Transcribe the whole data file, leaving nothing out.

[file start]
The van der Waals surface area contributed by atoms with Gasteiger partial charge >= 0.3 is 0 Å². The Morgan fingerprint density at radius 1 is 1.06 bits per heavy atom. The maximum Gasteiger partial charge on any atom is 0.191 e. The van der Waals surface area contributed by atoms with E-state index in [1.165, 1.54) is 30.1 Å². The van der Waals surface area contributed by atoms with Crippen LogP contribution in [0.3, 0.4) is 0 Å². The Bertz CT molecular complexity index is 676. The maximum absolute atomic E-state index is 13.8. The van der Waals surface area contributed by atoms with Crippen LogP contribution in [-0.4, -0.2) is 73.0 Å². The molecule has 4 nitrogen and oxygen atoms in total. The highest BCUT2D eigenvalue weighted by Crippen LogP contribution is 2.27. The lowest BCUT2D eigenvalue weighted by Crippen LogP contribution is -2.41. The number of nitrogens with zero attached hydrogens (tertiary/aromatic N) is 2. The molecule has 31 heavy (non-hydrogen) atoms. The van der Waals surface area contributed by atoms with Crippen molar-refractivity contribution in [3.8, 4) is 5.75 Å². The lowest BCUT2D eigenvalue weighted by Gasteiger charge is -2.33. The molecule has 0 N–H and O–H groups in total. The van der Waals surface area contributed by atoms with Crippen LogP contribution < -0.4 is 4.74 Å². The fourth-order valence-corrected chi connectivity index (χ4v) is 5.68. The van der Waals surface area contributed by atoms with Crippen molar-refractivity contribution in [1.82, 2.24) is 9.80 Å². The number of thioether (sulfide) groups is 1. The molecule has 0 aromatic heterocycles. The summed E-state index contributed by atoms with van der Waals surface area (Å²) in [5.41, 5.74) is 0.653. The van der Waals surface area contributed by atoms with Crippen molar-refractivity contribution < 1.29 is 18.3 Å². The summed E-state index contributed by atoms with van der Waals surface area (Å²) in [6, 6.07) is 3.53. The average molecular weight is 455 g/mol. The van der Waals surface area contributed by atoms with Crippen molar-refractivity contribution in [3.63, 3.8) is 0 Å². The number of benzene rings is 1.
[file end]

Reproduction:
The van der Waals surface area contributed by atoms with Gasteiger partial charge >= 0.3 is 0 Å². The Morgan fingerprint density at radius 1 is 1.06 bits per heavy atom. The maximum Gasteiger partial charge on any atom is 0.191 e. The van der Waals surface area contributed by atoms with E-state index in [1.165, 1.54) is 30.1 Å². The van der Waals surface area contributed by atoms with Crippen LogP contribution in [0.3, 0.4) is 0 Å². The Bertz CT molecular complexity index is 676. The maximum absolute atomic E-state index is 13.8. The van der Waals surface area contributed by atoms with Crippen LogP contribution in [-0.4, -0.2) is 73.0 Å². The molecule has 4 nitrogen and oxygen atoms in total. The highest BCUT2D eigenvalue weighted by Crippen LogP contribution is 2.27. The lowest BCUT2D eigenvalue weighted by Crippen LogP contribution is -2.41. The number of nitrogens with zero attached hydrogens (tertiary/aromatic N) is 2. The molecule has 31 heavy (non-hydrogen) atoms. The van der Waals surface area contributed by atoms with Crippen molar-refractivity contribution in [3.8, 4) is 5.75 Å². The lowest BCUT2D eigenvalue weighted by Gasteiger charge is -2.33. The molecule has 0 N–H and O–H groups in total. The van der Waals surface area contributed by atoms with Crippen LogP contribution < -0.4 is 4.74 Å². The fourth-order valence-corrected chi connectivity index (χ4v) is 5.68. The van der Waals surface area contributed by atoms with Crippen molar-refractivity contribution in [1.82, 2.24) is 9.80 Å². The number of thioether (sulfide) groups is 1. The molecule has 0 aromatic heterocycles. The summed E-state index contributed by atoms with van der Waals surface area (Å²) in [5.41, 5.74) is 0.653. The van der Waals surface area contributed by atoms with Crippen molar-refractivity contribution < 1.29 is 18.3 Å². The summed E-state index contributed by atoms with van der Waals surface area (Å²) in [6, 6.07) is 3.53. The average molecular weight is 455 g/mol. The van der Waals surface area contributed by atoms with Crippen molar-refractivity contribution in [3.63, 3.8) is 0 Å². The number of benzene rings is 1.